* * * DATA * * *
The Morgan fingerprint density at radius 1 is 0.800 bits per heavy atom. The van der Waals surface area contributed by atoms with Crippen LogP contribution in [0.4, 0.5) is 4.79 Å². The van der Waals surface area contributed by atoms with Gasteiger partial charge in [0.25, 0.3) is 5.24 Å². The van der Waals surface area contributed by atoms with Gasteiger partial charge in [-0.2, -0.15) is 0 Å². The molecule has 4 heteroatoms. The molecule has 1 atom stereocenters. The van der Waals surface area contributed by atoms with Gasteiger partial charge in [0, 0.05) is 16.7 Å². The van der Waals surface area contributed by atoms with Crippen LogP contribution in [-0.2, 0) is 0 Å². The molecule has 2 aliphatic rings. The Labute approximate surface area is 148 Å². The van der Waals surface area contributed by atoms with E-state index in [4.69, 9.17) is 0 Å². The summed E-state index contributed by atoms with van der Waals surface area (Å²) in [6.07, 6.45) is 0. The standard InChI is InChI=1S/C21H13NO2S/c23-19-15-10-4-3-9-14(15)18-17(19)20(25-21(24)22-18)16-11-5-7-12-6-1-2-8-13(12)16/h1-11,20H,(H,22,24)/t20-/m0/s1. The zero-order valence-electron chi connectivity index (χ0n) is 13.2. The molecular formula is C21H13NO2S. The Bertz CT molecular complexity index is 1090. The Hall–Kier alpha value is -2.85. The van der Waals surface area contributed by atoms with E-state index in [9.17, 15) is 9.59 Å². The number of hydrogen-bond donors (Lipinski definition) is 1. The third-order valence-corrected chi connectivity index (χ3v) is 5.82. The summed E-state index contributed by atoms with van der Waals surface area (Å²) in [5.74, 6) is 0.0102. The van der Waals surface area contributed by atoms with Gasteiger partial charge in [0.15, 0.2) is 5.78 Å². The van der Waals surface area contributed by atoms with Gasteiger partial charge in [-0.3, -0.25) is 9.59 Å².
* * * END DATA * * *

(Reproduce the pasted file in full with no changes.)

The Morgan fingerprint density at radius 1 is 0.800 bits per heavy atom. The van der Waals surface area contributed by atoms with Crippen LogP contribution in [0.4, 0.5) is 4.79 Å². The van der Waals surface area contributed by atoms with Gasteiger partial charge in [0.25, 0.3) is 5.24 Å². The van der Waals surface area contributed by atoms with Gasteiger partial charge in [-0.2, -0.15) is 0 Å². The molecule has 4 heteroatoms. The molecule has 1 atom stereocenters. The van der Waals surface area contributed by atoms with Gasteiger partial charge in [0, 0.05) is 16.7 Å². The van der Waals surface area contributed by atoms with Crippen LogP contribution in [-0.2, 0) is 0 Å². The molecule has 2 aliphatic rings. The Labute approximate surface area is 148 Å². The van der Waals surface area contributed by atoms with E-state index in [4.69, 9.17) is 0 Å². The summed E-state index contributed by atoms with van der Waals surface area (Å²) in [6.07, 6.45) is 0. The standard InChI is InChI=1S/C21H13NO2S/c23-19-15-10-4-3-9-14(15)18-17(19)20(25-21(24)22-18)16-11-5-7-12-6-1-2-8-13(12)16/h1-11,20H,(H,22,24)/t20-/m0/s1. The zero-order valence-electron chi connectivity index (χ0n) is 13.2. The molecular formula is C21H13NO2S. The Bertz CT molecular complexity index is 1090. The Hall–Kier alpha value is -2.85. The van der Waals surface area contributed by atoms with E-state index in [9.17, 15) is 9.59 Å². The number of hydrogen-bond donors (Lipinski definition) is 1. The third-order valence-corrected chi connectivity index (χ3v) is 5.82. The summed E-state index contributed by atoms with van der Waals surface area (Å²) in [5.74, 6) is 0.0102. The van der Waals surface area contributed by atoms with Gasteiger partial charge in [0.15, 0.2) is 5.78 Å². The van der Waals surface area contributed by atoms with Gasteiger partial charge in [-0.3, -0.25) is 9.59 Å².